ACU in Handle.png
Adaptive control unit installed in the handle of the refrierator
Fan in refrigerator.png
Fan in the refrigerator for uniform temperature distribution

Insulated Milk Cans

The milk-cans implemented are made of stainless-steel and have a capacity of 30 liter milk and 8 kg Ice. This allows a flexible use of them depending on the cooling requirements. The milk-can has been design to operate for two modes as described in following table.


30 Liter milk + 6kg Ice

20 Liter milk + 8kg Ice

Cooling temperature

17°C after 90 min.

Under 10°C after 150 min.

Used for

Transport of morning milk

Storage of evening milk

Milk quality preservation

At least 6 hours

At least 12 hours

The cooling performance and bacterial growth were measured with real milk under lab conditions in a climate chamber. On-field milk quality assessments are currently carried out in order to confirm the potential of the system to retard bacterial growth depending on milk temperature and transport time under real working conditions.[1]

Milk cooling curve.png
Cooling curves of milk under different ambient temperatures and with different loads of ice and milk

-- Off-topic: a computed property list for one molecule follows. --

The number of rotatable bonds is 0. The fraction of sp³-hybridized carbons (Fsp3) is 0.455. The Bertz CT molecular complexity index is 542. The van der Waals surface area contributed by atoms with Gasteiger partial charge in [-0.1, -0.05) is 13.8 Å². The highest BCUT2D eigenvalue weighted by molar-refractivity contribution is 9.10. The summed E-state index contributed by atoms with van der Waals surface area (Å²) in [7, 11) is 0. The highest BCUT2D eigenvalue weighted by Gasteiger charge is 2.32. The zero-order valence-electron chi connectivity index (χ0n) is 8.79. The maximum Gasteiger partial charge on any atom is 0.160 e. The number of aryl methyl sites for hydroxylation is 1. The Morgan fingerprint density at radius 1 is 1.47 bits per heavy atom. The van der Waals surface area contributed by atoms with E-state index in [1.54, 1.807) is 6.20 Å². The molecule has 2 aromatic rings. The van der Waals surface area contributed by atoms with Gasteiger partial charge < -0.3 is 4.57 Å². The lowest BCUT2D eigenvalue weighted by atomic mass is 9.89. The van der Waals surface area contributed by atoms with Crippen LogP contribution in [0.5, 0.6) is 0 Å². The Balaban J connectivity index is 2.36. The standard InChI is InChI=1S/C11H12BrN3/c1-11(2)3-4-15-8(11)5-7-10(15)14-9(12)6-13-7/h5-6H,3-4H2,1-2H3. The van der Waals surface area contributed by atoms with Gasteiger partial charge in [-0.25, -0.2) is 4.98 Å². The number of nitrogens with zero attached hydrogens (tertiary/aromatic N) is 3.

Milk cans with ice compartment.JPG
Metal and plastic version of milk can with ice compartments
Overview of milk can components.JPG
Tins for ice production, ice compartment, milk can and insolation jacket


On-Field Implementations

In order to evaluate the potential of solar milk cooling systems under real conditions, on-field projects have been implemented in the following countries:

Country Project duration Number of installed systems More information
Tunisia July 2015 until December 2017 10 here
Kenya January 2016 until May 2018 4 here
Colombia October 2017 until May 2018 4 here

Collaboration Partners

Research and Development:

Agricultural Engineering in the Tropics and Subtropics (University of Hohenheim)


Phaesun GmbH

Field Assessments:

  • International Center for Agricultural Research in the Dry Areas (ICARDA)
  • Tunisian Ministry of Agriculture (INRAT, OEP, CRRA-IRESA, Groupment Interprofessionnel des Viandes Rouges et du Lait, National Veterinary School of Sidi Thabet)
  • Delice
  • GIZ Powering Agriculture and Green Innovation Centres for the Agriculture and Food Sector (Tunisia and Kenya)

Supported by:

Deutsche Gesellschaft für Internationale Zusammenarbeit (GIZ) GmbH on behalf ofGerman Ministry for Economic Cooperation and Development (BMZ)

Publications and Documents

Overview of Solar Milk Cooling Systems


  1. 1.0 1.1 2013-2016 Victor Torres Toledo, Ana Salvatierra Rojas, Alice Hack, Joachim Müller. University of Hohenheim. On going research at the Institute of Agriculture Engineering. Tropics and Subtropics Group.
  2. 2016 Victor Torres-Toledo, Klaus Meissner, Philip Täschner, Santiago Martınez-Ballester, Joachim MüllerfckLRDesign and performance of a small-scale solar ice-maker based on a DC-freezer and an adaptive control unit. fckLRSolar Energy Journal Publication.fckLR